(David is third from left; his wife Donna, at far left; his cousin/business partner Frank and Frank's wife, also Donna, round out the photo.) Q: How did Cedar House on Sound come to be?
A: Our cousin Frank Scarola started Scarola Vineyards. He purchased the run down barn planning on converting it into a multi family home, but learned that due to zoning restrictions that wouldn’t work.
Donna and I were in Orlando at the time, and our daughter Livia was just born. Though we loved what we did, it involved a lot of global travel which was not conducive to raising a baby. We started scoping property in Asheville to maybe do a B&B, and once my cousin realized we were entertaining a move, he invited us to come check the North Fork out.
Frank knew that Donna and I had hospitality backgrounds and at that time we were both sales managers for a wine distribution company, so being business partners was a perfect fit.
That was in October 2009; by New Year’s Eve I had dropped off my wife and one year old daughter here, went back, closed on the house, we both resigned our jobs, and put all our chips into this new and exciting adventure.
Q: How’s it worked out?
A: It’s been fantastic. We opened in June 2010 after months of crazy reno with opened with three guest rooms; we didn’t finish our back half until December 2010. Five years later we’ve been blessed with achieving a significant part of our goal: a true guest experience where people feel a part of the family. Repeat business has been a key to our success.
Q: Every B&B is unique; what sets the Cedar House on Sound apart?
A: We tout with pride that we’re ‘Not your Grandma’s B&B’ .
We have no doilies, no lace. Rustic chic is our décor. Our five guest rooms have reclaimed wood trim, wrought iron beds; private baths. It’s warm and inviting. Everybody’s got the tv, wifi, blue tooth radio; modern but rustic. New fixtures set in reclaimed wood.
Our common space has a big, open feel. Large flat screen tvs, leather sofas, billiards table, and the vineyard lounge, where our guests get to sample Scarola Vineyards wine.
One of the uniquenesses we offer is that with five rooms and so much common space, our off season guests tend to be groups, kind of a vacation rental with hosts. People come as guests and leave as our friends, and they come back year after year.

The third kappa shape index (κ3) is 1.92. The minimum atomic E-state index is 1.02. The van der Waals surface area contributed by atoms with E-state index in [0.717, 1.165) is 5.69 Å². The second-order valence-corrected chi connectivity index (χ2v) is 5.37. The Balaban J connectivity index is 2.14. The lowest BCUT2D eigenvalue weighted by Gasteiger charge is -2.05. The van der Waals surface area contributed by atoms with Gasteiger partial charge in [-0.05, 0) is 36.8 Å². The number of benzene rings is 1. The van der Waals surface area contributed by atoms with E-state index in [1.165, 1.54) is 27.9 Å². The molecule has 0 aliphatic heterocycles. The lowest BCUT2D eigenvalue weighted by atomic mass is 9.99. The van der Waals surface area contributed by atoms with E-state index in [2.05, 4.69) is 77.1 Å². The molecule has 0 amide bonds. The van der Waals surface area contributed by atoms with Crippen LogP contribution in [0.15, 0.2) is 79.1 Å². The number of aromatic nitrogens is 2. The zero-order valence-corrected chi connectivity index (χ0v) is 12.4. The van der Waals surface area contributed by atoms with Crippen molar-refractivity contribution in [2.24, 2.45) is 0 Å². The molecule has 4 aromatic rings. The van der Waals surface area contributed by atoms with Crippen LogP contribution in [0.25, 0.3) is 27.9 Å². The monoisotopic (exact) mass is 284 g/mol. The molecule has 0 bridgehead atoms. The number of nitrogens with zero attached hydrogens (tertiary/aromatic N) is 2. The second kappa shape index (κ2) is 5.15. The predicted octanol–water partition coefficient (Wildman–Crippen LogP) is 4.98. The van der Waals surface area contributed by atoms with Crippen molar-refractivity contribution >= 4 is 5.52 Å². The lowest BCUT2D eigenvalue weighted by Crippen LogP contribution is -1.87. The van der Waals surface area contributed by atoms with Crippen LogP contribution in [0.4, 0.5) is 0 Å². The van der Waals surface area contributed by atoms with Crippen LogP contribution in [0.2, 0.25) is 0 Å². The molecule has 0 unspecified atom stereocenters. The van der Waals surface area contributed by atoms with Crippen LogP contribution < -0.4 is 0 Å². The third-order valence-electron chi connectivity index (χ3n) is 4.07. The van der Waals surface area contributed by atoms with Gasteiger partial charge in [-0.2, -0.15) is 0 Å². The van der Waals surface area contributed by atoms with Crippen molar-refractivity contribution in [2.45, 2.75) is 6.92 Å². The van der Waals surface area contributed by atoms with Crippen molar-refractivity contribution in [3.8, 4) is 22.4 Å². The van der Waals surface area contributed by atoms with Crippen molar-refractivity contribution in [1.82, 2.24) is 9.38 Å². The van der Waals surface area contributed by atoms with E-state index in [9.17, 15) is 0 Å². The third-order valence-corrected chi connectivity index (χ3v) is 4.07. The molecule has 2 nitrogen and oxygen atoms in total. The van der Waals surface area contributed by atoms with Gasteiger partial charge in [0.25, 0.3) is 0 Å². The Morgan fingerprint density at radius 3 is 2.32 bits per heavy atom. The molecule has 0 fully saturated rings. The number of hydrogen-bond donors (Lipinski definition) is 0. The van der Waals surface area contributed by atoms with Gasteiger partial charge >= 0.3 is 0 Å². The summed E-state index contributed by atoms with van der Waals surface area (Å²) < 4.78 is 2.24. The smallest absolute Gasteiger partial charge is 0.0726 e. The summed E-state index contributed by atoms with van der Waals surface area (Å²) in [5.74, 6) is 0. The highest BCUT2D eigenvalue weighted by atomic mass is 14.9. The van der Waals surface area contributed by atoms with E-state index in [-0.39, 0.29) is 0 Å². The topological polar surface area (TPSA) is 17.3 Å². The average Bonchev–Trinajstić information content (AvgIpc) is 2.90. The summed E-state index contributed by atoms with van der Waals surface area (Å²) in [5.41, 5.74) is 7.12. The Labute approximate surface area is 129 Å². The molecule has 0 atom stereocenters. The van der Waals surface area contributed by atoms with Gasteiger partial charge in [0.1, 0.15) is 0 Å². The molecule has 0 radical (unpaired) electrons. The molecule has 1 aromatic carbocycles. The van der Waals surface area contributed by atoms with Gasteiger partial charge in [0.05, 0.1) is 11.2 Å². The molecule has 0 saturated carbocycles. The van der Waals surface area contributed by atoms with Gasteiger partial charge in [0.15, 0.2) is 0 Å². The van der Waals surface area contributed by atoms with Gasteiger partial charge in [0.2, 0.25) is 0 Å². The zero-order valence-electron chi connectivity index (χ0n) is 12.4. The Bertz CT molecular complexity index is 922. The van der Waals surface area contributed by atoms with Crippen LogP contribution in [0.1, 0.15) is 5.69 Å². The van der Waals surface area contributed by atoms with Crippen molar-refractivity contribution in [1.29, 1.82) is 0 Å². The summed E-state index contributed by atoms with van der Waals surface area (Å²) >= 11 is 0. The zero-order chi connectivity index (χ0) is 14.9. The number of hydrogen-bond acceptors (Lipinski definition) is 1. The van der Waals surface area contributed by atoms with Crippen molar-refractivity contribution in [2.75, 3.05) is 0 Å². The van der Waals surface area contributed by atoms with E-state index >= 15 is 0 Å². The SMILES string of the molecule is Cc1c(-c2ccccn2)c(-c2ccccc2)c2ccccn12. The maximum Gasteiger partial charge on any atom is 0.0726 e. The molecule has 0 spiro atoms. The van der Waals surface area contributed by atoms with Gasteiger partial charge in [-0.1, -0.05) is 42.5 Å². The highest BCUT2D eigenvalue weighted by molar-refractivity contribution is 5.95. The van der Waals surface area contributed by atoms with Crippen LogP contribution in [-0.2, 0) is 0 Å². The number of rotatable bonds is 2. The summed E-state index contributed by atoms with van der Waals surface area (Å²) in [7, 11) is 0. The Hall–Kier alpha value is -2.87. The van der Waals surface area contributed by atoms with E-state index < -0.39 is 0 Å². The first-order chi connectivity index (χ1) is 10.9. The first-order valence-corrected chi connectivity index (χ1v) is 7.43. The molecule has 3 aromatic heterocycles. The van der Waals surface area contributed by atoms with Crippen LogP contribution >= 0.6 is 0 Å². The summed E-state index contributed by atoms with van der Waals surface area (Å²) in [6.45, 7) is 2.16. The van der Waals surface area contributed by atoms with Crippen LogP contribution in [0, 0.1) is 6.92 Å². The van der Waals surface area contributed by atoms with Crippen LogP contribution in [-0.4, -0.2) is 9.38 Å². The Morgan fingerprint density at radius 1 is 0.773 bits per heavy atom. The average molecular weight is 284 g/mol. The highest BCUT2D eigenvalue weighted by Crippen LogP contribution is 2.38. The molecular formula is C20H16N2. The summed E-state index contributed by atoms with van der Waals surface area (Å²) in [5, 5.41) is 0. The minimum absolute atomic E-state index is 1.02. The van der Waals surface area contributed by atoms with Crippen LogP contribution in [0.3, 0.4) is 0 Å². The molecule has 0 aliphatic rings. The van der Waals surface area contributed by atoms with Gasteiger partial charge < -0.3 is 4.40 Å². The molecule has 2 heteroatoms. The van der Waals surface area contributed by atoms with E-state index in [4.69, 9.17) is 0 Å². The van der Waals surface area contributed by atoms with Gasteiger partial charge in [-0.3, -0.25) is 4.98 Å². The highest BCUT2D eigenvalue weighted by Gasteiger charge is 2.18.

We really live ‘from our family to yours.’ We have the space so you have your own space. But we’re a young couple with small kids. We’re an active place.
We have created an environment where you have a place to hang out once you have returned from dinner. If you’re looking to go to bed at 8 pm, we might not be the place for you.
Q: The North Fork is a long way from Orlando; how easy has the adjustment been?
A: Very smooth; we’re not native Floridians. Donna’s originally from Queens, and I’m from upstate New York—really, Northern NY, you could see Canada out the window—so the North Fork isn’t that foreign to us.
When I was a kid, we had our own farm stand. I was the kid who couldn’t go out on Saturday morning until I’d picked sweet corn for the stand. We didn’t have the agritourism there that we have here, but overall life wasn’t that different.
Donna, even though she was from Queens, also understands. Her parents came from Italy, and in spite of growing up on a corner lot she had no yard because every inch was converted to garden, fresh vegetables, herbs etc. The garage or basement always smelled like wine because that’s where the grapes were fermenting.
There is a charm to the North Fork, a small town feel that is integral to preserving our agricultural integrity that makes it feel like home. Often when you travel, penetrating small communities to feel at home is quite difficult. Here people are actually quite welcoming. The idea of being a community neighbor not just as a person but as a business has been very comforting and is part of our success.
Q: You mentioned you and Donna have a hospitality industry background; what did you do before you opened Cedar House on Sound?